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The Things I Learned from my Grandparents

As a young adult, you probably rolled your eyes more than once as your grandparents gave you their advice. Stories of walking 100 miles to school, usually barefoot and in the rain or snow probably preceded lectures on waste and spending money on frivolities. We’ve all been there.

Inevitably, like other generations before you, a time came when you realized that the lessons they taught you actually stuck and shaped who you are today.

In honor of grandparents and the knowledge and life lessons that they pass down with the kind of love that only a grandparent can give, we share some of those lessons with you.

Here are valuable life lessons learned from grandparents as shared by three of our clients.

“Never make fun of someone because they have an accent and don’t sound like you. It means they speak more than one language.”  – Gina D.

My grandfather, a proud European man, tried to learn English the few years he lived in Canada. He found it incredibly difficult and only learned a handful of words, but his pride when he spoke those few words – even when they didn’t make sense – was very evident. To him, speaking multiple languages meant more opportunities. I went on to learn 3 other languages which has served me well in my career and given me and my brothers the lifelong gift of being accepting of others, regardless of our differences.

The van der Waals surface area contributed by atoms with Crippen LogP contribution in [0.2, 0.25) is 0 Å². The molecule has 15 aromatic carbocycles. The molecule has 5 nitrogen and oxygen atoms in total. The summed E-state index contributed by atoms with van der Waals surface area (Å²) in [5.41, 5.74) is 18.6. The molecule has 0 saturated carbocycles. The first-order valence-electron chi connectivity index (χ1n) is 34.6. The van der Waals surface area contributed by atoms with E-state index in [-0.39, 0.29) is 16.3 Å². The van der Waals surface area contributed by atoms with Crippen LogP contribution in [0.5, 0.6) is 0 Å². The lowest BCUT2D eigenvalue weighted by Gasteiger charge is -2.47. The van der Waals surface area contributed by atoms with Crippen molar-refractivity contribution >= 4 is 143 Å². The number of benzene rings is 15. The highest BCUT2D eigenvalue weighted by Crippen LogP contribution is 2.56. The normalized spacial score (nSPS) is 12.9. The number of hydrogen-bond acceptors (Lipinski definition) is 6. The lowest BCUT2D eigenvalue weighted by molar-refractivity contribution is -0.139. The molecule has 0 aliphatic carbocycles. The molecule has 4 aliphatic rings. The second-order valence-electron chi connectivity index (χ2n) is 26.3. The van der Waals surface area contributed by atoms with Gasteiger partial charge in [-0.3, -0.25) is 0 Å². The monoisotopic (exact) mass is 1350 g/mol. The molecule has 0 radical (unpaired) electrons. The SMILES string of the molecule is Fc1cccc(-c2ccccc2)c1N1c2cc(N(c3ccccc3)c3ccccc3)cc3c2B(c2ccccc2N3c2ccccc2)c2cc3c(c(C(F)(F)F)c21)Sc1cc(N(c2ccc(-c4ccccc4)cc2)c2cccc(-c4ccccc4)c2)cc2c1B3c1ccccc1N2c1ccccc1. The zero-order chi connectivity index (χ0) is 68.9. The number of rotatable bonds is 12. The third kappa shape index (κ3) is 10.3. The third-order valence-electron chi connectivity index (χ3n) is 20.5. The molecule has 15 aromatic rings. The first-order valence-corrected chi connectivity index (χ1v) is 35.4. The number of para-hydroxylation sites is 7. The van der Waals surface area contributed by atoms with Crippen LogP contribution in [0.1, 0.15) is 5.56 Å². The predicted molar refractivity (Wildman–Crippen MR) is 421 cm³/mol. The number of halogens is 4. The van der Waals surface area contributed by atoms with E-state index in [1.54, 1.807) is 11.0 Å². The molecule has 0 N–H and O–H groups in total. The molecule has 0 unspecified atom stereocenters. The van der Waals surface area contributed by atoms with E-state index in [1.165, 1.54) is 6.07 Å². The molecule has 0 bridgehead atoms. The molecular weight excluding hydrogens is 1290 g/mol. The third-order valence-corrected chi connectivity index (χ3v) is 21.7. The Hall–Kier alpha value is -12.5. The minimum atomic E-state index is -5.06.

“Think before you spend.” – John C.

As a kid, I would run to the convenience store and spend my allowance on chips, pop, and playing on the video game machine in the store. The money would all be gone before I walked out of the store and I’d spend the rest of the week complaining that I didn’t have any money. My grandfather taught me how to budget my allowance so that it would last. I opened my first bank account and with his guidance and learned to save money.

“Laugh all the time, as much as you can. It will keep you young and make everything better.” – Anna S.

My grandmother laughs all the time and she is over 100 years young now. Growing up, my siblings and I learned to see the lighter side of everything and the value of laughter and making your own happiness. It has gotten us through some of the darkest times in our lives. We are often praised by others for our positivity and told that our laughter and good spirits are infectious. We’re all also quite young-looking for our ages, which is a nice bonus that we attribute to all the laughing!

David Porter, CPCA
Director

Living Assistance Services – Senior Home Care

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